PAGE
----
"I'm a Relationship Salesperson"
For the past 5 years, I've recruited an average of a dozen people per year for my clients. For each of those jobs, I've interviewed anywhere between ten and 25 people; that means that I've interviewed somewhere in the neighborhood of 600 to 750 people in the last five years. I would bet that every one of them, at some point during the interview, described themselves as a "relationship salesperson." Unfortunately, "relationship selling," which should be one of the most meaningful phrases in selling, has become meaningless through overuse.
When I drill down on what these candidates mean by "relationship sales," 90% of them give me an answer that is some variation on the Stuart Smalley Affirmation on Saturday Night Live: "I'm good enough, I'm smart enough, and gosh darn it, my customers like me!" Well, not to diminish the importance of being liked by your customers, but there's a lot more to successful relationship selling that that.
Successful relationship selling has several different elements, which we will get to in a moment. But, for me, the key questions to the quality of a relationship are:
Can you monetize the quality of your relationship with your customer? This is selling, after all, not running for Homecoming King (or Queen). Being liked is great, but if you can't turn that into money, you are not engaged in "relationship selling."
Can you maximize your business relationship with your customer? By "maximizing," I mean the ability to extract all, or nearly all, the potential opportunities with your customer. If they're buying stuff they could be buying from you, but buying it from a competitor, you're not "maximized" within that customer.
Essentially, there are three different levels of customer relationships, and most salespeople will have customers in all three:
The Loyal Customer: This is the Holy Grail of customer relationships. When they buy, they buy from you. When competitors call, they not only don't buy from them; they don't entertain proposals or appointments. You have contacts at all the appropriate levels within the company, you are able to maintain good profit margins. Moreover, Loyal Customers evangelize for you; when they hear of others that could make use of your services, they recommend you freely and willingly. Ideally, you should have a game plan for any customer who is NOT this level to move them in this direction.
The Habitual Buyer: The Habitual Buyer can be deceptive; Habitual Buyers sometimes look like Loyal Customers. When they buy, you are their default source. However - and this is an important distinction - you have very little leeway with a Habitual Buyer. Mess up a delivery (and, let's be honest, we all sometimes make mistakes), and you lose their business. Raise a price, and you reopen the buying decision. Often, Habitual Buyers will also screen you from getting multiple contact levels within the company, and will be much more guarded in their dealings with you. The dangerous part about Habitual Buyers is that salespeople can be lulled into thinking that they are Loyal Customers - then a competitor picks their pocket, seemingly out of nowhere.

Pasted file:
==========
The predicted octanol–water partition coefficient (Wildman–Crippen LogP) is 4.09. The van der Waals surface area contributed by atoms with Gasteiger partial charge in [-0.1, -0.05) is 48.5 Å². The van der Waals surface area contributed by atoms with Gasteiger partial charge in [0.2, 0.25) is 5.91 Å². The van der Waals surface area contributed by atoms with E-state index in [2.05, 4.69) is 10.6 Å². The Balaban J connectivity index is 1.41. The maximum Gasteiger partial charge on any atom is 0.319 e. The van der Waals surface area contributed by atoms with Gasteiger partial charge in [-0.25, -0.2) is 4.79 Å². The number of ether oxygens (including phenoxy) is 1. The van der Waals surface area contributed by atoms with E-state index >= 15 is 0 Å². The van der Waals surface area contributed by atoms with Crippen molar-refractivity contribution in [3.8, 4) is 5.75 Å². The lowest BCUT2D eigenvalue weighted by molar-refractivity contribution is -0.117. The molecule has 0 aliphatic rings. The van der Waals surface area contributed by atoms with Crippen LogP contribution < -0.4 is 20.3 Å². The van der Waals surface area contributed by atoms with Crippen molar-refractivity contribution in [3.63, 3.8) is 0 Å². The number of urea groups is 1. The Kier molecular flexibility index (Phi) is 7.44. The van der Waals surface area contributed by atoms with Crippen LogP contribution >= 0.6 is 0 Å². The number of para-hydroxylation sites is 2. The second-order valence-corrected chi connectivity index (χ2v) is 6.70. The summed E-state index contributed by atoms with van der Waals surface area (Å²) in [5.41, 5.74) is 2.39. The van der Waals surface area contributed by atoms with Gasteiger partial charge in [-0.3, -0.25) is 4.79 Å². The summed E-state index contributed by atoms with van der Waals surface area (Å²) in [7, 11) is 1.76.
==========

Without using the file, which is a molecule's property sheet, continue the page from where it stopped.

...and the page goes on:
The Occasional Buyer - The Occasional Buyer is just that. They shop you every time, and typically have no real pattern to their purchases (although if you're losing business on price, Occasional Buyers will be where you lose it). The Occasional Buyer has no real affinity toward you or your competitors; you're just a place to get stuff, as are your competitors. Most of the time, if you're dealing strictly with a purchasing agent, the customer is an Occasional Buyer - which is as good an argument as any against dealing strictly with purchasing agents.
The true "relationship salesperson" will have more customers at the Loyal Customer level than other salespeople; more importantly, they will have a game plan in place for advancing Habituals to Loyals, and Occasionals to Habituals. Getting there isn't easy; it involves a lot of hard work and preparation, and focus in the selling process. It also involves a level of honesty that is uncomfortable. Ego-driven salespeople (which is most of us) want very badly to think that all of our customers are Loyal Customers; recognizing that many are not is tough. But if you want a good way to build your business in 2011, identify all your major customers by the three levels above, and then create a game plan to move them up. Your boss - and your wallet - will thank you.